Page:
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Hike the Alta Via 1

hike the alta via 1

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the rundown

Duration: 8 days/7 nights

Distance: 120km (75 miles)

Elevation gain: 6,705m (22,000')

Trailhead: Lago di Braies

Every summer Alex and I like to take one long backpacking trip. When we were in the planning process for 2017's trip I stumbled across some photos of the Dolomites. Alex and I had talked about this picturesque region before and we both mentioned our desire to visit it. It felt exactly like what we were looking for so I began researching hikes in the Dolomites. I noticed the Alta Via 1 showed up on nearly every website I found. There are eight Alta Via routes in the Dolomites but number 1 is the most popular. After reading about the trail and talking it over with Alex we decided it was the one! We would spend 8 days hiking the Alta Via 1. 

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planning your trek in the dolomites

Are permits required? No. Reservations for the rifugios are also not required, however, I strongly recommend booking your rifugios in advance if you know where you want to stay each night. I booked all of my rifugios immediately after Alex and I decided to hike the Alta Via 1 way back in January. By the time July and our hike rolled around many of the most scenic rifugios, such as Lagazuoi, were already booked. Below are the rifugios Alex and I stayed at and some helpful information about them. Please remember these rifugios are high in the mountains so while they all have Wifi it can be very, very unreliable. The prices are also based on half board, which includes a bed in a dormitory and breakfast.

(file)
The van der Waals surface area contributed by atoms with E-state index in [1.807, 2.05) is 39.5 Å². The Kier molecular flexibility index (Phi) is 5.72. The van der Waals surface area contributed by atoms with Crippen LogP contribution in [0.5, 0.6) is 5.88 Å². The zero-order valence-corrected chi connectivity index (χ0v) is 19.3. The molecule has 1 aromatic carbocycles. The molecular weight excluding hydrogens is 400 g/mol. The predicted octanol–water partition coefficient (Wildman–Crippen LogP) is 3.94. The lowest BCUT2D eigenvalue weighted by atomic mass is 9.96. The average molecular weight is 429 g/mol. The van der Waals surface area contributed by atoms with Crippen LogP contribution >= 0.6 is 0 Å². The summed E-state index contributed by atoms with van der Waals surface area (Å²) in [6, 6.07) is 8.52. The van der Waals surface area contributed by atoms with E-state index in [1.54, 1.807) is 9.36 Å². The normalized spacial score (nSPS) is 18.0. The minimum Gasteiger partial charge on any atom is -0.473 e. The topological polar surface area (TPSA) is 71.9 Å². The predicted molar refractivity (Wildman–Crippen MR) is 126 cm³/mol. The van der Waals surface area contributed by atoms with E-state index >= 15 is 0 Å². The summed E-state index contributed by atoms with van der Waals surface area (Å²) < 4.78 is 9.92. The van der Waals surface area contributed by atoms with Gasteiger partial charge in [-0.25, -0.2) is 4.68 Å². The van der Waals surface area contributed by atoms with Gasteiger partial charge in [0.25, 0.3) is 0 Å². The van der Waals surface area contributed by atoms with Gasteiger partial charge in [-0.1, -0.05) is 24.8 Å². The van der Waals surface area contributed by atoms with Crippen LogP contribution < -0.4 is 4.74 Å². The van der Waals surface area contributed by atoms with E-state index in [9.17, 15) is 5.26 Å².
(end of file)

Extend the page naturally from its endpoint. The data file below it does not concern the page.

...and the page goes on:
Rifugio Lavarella - 35€ per night, 20€ deposit required, Wifi (unreliable), Shower - free 

Rifugio Lagazuoi - 55€ per night, 30€ deposit required, Wifi (worked well), Shower - 3,5€ 

Rifugio Nuvolau - 24€ per night, 0 deposit required, Wifi (unreliable), No shower